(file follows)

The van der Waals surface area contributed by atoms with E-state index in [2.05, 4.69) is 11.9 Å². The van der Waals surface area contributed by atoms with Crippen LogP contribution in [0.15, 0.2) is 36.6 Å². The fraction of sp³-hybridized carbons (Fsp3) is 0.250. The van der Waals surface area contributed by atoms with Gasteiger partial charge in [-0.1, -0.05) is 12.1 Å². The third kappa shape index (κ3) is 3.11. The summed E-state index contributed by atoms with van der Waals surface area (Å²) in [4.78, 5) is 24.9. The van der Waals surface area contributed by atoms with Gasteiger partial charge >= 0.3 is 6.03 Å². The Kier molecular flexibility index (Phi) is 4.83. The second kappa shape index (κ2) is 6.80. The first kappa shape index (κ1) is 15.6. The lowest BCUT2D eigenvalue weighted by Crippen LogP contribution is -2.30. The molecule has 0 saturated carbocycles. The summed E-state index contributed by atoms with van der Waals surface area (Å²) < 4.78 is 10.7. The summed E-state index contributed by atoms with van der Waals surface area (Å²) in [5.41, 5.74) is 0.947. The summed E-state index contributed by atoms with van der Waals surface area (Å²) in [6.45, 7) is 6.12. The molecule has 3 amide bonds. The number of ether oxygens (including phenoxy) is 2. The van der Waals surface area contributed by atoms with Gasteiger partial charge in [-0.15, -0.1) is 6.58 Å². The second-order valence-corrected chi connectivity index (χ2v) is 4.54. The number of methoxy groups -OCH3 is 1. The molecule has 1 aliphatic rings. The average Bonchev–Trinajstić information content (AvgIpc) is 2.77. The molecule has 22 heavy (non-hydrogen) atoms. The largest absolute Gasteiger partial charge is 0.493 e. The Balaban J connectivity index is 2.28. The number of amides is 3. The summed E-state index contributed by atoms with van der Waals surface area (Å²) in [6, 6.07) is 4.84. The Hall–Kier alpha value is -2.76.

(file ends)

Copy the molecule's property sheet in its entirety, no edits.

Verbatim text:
The van der Waals surface area contributed by atoms with E-state index in [2.05, 4.69) is 11.9 Å². The van der Waals surface area contributed by atoms with Crippen LogP contribution in [0.15, 0.2) is 36.6 Å². The fraction of sp³-hybridized carbons (Fsp3) is 0.250. The van der Waals surface area contributed by atoms with Gasteiger partial charge in [-0.1, -0.05) is 12.1 Å². The third kappa shape index (κ3) is 3.11. The summed E-state index contributed by atoms with van der Waals surface area (Å²) in [4.78, 5) is 24.9. The van der Waals surface area contributed by atoms with Gasteiger partial charge >= 0.3 is 6.03 Å². The Kier molecular flexibility index (Phi) is 4.83. The second kappa shape index (κ2) is 6.80. The first kappa shape index (κ1) is 15.6. The lowest BCUT2D eigenvalue weighted by Crippen LogP contribution is -2.30. The molecule has 0 saturated carbocycles. The summed E-state index contributed by atoms with van der Waals surface area (Å²) < 4.78 is 10.7. The summed E-state index contributed by atoms with van der Waals surface area (Å²) in [5.41, 5.74) is 0.947. The summed E-state index contributed by atoms with van der Waals surface area (Å²) in [6.45, 7) is 6.12. The molecule has 3 amide bonds. The number of ether oxygens (including phenoxy) is 2. The van der Waals surface area contributed by atoms with Gasteiger partial charge in [-0.15, -0.1) is 6.58 Å². The second-order valence-corrected chi connectivity index (χ2v) is 4.54. The number of methoxy groups -OCH3 is 1. The molecule has 1 aliphatic rings. The average Bonchev–Trinajstić information content (AvgIpc) is 2.77. The molecule has 22 heavy (non-hydrogen) atoms. The largest absolute Gasteiger partial charge is 0.493 e. The Balaban J connectivity index is 2.28. The number of amides is 3. The summed E-state index contributed by atoms with van der Waals surface area (Å²) in [6, 6.07) is 4.84. The Hall–Kier alpha value is -2.76.